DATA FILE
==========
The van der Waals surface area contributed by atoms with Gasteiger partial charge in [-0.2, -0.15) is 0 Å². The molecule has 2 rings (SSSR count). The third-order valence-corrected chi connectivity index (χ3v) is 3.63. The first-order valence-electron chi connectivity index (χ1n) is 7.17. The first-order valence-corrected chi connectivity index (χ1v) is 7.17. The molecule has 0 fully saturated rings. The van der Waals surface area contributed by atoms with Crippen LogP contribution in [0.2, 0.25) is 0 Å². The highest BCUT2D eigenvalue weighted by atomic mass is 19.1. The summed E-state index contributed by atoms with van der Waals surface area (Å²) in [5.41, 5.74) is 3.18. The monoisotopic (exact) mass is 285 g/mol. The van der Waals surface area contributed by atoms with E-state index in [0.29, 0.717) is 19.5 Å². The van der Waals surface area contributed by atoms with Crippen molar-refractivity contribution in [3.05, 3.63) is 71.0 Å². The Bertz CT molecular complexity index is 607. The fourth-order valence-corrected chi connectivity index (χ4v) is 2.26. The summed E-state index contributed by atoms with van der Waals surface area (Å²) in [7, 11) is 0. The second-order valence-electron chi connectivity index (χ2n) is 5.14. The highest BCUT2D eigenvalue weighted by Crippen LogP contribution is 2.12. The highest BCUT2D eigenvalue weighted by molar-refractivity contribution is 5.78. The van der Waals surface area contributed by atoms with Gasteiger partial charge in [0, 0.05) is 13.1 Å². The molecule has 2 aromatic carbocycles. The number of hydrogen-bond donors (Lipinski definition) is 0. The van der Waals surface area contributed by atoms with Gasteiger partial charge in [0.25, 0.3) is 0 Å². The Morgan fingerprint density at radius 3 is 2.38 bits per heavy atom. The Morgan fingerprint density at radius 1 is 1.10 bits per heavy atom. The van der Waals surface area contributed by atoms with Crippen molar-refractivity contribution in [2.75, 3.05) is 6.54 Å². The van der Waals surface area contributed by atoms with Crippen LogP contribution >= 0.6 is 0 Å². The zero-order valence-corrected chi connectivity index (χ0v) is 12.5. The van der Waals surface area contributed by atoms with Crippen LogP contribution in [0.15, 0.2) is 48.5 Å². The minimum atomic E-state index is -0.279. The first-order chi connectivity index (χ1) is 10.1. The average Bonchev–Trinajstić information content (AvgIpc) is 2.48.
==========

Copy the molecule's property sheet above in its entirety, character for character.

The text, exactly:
The van der Waals surface area contributed by atoms with Gasteiger partial charge in [-0.2, -0.15) is 0 Å². The molecule has 2 rings (SSSR count). The third-order valence-corrected chi connectivity index (χ3v) is 3.63. The first-order valence-electron chi connectivity index (χ1n) is 7.17. The first-order valence-corrected chi connectivity index (χ1v) is 7.17. The molecule has 0 fully saturated rings. The van der Waals surface area contributed by atoms with Crippen LogP contribution in [0.2, 0.25) is 0 Å². The highest BCUT2D eigenvalue weighted by atomic mass is 19.1. The summed E-state index contributed by atoms with van der Waals surface area (Å²) in [5.41, 5.74) is 3.18. The monoisotopic (exact) mass is 285 g/mol. The van der Waals surface area contributed by atoms with E-state index in [0.29, 0.717) is 19.5 Å². The van der Waals surface area contributed by atoms with Crippen molar-refractivity contribution in [3.05, 3.63) is 71.0 Å². The Bertz CT molecular complexity index is 607. The fourth-order valence-corrected chi connectivity index (χ4v) is 2.26. The summed E-state index contributed by atoms with van der Waals surface area (Å²) in [7, 11) is 0. The second-order valence-electron chi connectivity index (χ2n) is 5.14. The highest BCUT2D eigenvalue weighted by Crippen LogP contribution is 2.12. The highest BCUT2D eigenvalue weighted by molar-refractivity contribution is 5.78. The van der Waals surface area contributed by atoms with Gasteiger partial charge in [0, 0.05) is 13.1 Å². The molecule has 2 aromatic carbocycles. The number of hydrogen-bond donors (Lipinski definition) is 0. The van der Waals surface area contributed by atoms with Gasteiger partial charge in [0.25, 0.3) is 0 Å². The Morgan fingerprint density at radius 3 is 2.38 bits per heavy atom. The Morgan fingerprint density at radius 1 is 1.10 bits per heavy atom. The van der Waals surface area contributed by atoms with Crippen molar-refractivity contribution in [2.75, 3.05) is 6.54 Å². The van der Waals surface area contributed by atoms with Crippen LogP contribution >= 0.6 is 0 Å². The zero-order valence-corrected chi connectivity index (χ0v) is 12.5. The van der Waals surface area contributed by atoms with Crippen LogP contribution in [0.15, 0.2) is 48.5 Å². The minimum atomic E-state index is -0.279. The first-order chi connectivity index (χ1) is 10.1. The average Bonchev–Trinajstić information content (AvgIpc) is 2.48.